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The battle to combat the systemic sexism that continues to subject women to hellish and sometimes dangerous circumstances is not just limited to the Harvey Weinstein-roiled movie business. The fashion world is also ripe for reform. And while male fashion executives clearly have a difficult time recognizing sexual harassment as a problem, there has been some movement to improve safety for women in the industry.

For example, a proposed amendment in New York seeks to bring more accountability by making clients who contract models for shoots liable for harassment. Another example: magazine megapublisher Condé Nast is allegedly no longer working with Terry Richardson, the bright flash photographer whose predatory behavior is so well-known that it was the thinly-veiled subject of a Law and Order: SVU episode.

This morning, The Telegraph reported that an email sent from executive vice president and chief operating officer James Woolhouse to Condé Nast International heads stated the company would not only cease working with Richardson but would not run any current unpublished material shot by him. Via The Telegraph:

Mr Woolhouse wrote: “I am writing to you on an important matter. Condé Nast would like to no longer work with the photographer Terry Richardson.

“Any shoots that have been commission[ed] or any shoots that have been completed but not yet published, should be killed and substituted with other material.

“Please could you confirm that this policy will be actioned in your market effective immediately. Thank you for your support in this matter.”

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Terry Richardson has been accused of a range of disgusting and inappropriate behavior on set by several different models for years. Yet despite the sheer volume of these claims—which include screenshots of alleged inappropriate conversations with him—and the fact that he literally said, “It’s not who you know, it’s who you blow. I don’t have a hole in my jeans for nothing,” the man has still been able to keep a job for years.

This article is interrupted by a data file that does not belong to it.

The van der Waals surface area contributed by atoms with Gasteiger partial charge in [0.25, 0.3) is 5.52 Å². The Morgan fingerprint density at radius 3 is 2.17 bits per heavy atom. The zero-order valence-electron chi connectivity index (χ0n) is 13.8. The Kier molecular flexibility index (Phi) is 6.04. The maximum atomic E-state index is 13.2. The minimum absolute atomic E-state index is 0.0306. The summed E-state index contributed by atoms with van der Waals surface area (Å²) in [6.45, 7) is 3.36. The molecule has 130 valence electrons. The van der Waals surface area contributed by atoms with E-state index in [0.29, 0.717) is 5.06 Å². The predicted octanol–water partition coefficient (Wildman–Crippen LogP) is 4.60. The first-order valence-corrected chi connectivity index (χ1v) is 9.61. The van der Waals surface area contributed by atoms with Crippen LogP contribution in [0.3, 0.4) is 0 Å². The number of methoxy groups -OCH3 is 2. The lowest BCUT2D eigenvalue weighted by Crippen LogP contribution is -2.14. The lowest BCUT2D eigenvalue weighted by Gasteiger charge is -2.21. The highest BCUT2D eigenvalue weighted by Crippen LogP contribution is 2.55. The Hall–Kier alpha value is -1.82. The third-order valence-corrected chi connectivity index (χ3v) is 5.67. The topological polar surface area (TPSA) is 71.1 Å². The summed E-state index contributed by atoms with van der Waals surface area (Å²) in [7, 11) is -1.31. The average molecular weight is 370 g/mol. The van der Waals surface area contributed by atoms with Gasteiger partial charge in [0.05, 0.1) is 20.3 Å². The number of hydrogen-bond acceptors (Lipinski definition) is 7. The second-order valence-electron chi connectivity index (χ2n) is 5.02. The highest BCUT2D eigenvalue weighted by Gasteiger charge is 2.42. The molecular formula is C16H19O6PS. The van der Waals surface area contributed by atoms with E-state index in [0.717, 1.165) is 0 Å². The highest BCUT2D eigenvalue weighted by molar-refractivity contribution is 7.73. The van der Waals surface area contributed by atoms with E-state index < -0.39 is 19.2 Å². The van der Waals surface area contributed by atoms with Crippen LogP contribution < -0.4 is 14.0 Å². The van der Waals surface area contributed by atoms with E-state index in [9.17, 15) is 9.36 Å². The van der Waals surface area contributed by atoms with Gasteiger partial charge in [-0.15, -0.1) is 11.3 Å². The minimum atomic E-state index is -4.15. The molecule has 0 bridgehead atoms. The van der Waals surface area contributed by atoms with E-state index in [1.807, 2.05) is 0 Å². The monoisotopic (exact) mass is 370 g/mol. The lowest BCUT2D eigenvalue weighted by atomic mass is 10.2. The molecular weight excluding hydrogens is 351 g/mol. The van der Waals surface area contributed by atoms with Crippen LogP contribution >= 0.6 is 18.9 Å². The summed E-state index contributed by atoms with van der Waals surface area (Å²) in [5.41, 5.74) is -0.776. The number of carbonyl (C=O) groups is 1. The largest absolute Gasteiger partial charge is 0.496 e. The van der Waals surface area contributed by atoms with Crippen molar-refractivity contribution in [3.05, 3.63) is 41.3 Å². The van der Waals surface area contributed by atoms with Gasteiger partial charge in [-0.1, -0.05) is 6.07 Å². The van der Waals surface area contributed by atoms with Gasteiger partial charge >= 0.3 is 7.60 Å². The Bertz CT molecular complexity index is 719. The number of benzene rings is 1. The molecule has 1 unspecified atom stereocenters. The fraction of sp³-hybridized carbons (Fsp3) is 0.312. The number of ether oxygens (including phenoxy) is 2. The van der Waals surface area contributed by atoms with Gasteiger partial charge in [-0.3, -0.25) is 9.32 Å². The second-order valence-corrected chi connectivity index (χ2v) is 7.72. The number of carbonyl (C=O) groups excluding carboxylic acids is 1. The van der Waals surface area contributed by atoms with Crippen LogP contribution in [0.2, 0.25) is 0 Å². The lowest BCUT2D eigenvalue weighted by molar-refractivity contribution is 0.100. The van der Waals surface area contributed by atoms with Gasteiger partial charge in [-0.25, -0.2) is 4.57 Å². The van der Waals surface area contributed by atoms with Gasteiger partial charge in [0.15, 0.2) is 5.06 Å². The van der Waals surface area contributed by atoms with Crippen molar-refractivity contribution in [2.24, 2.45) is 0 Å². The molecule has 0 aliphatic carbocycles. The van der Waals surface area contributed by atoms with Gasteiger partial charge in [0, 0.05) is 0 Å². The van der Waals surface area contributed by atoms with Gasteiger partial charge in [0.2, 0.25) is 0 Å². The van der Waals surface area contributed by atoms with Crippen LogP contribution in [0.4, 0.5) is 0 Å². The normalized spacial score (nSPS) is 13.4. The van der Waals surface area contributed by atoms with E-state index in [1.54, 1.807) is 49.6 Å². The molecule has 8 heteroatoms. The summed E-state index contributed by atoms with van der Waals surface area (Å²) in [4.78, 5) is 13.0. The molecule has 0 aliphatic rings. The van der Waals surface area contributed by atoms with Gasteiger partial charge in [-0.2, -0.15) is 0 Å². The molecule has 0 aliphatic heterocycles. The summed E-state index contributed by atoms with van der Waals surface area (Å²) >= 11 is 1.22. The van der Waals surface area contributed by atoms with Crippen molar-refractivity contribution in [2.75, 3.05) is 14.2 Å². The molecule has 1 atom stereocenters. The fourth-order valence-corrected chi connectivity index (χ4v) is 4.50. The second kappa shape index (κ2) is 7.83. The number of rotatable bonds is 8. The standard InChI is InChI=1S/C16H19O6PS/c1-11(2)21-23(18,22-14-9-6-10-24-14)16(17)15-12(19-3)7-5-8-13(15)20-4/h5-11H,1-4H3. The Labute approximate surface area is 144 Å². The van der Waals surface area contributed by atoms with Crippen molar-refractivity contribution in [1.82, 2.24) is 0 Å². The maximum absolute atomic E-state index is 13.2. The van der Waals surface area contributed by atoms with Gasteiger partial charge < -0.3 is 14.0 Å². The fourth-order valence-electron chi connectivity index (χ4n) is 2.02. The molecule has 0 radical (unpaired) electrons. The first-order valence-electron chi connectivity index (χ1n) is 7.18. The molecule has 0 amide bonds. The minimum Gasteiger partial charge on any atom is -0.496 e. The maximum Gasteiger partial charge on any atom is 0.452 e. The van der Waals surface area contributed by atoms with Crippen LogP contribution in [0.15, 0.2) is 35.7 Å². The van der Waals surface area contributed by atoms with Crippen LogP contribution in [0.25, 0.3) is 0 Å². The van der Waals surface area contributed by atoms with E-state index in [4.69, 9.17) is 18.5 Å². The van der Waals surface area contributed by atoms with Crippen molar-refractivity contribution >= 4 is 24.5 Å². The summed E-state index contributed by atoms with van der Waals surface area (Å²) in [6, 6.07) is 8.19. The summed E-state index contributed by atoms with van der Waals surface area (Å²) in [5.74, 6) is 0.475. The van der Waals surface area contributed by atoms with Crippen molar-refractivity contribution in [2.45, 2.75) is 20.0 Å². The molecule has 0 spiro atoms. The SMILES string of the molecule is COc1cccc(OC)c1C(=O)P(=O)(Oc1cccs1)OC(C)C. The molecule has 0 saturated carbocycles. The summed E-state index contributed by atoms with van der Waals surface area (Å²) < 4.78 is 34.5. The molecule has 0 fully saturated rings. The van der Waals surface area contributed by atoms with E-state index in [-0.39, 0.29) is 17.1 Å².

Back in 2014 brands like Target, H&M, Aldo as well as publications like the New York Times, Vogue, and W Magazine (the latter two are Condé Nast properties), have stated they no longer had plans to work with Richardson, some citing his reputation. But Richardson has continued to land shoots—in 2015 he did the covers for Rolling Stone and Harpers Bazaar, last year he shot Bella Hadid for W Korea and Rihanna for CR Fashion Book.

It’s not clear why Condé Nast waited so long to officially sever ties with Richardson for their international editions, or if this move constitutes the beginning or the extent to which the publisher aims to improve safety for women in the fashion world. It’s certainly a high-profile measure and good overall, but given that the majority of allegations surrounding Richardson peaked in 2014, it does seem an inadequate response to the enormous problem women in fashion face in 2017. We have reached out to Condé Nast and will update if we hear back.

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Update, 10:25 AM: We heard back. This is what Harriet Robertson, Deputy Publicity Director at Condé Nast Britain, had to say:

Dear Isha,

I can confirm that the content of the email has been correctly quoted and that Condé Nast International has no further comment to make.

With best wishes,

Harriet

Note: the headline of this piece originally said that Condé Nast had “reportedly” cut ties with Richardson. It has been updated to reflect Condé Nast’s confirmation.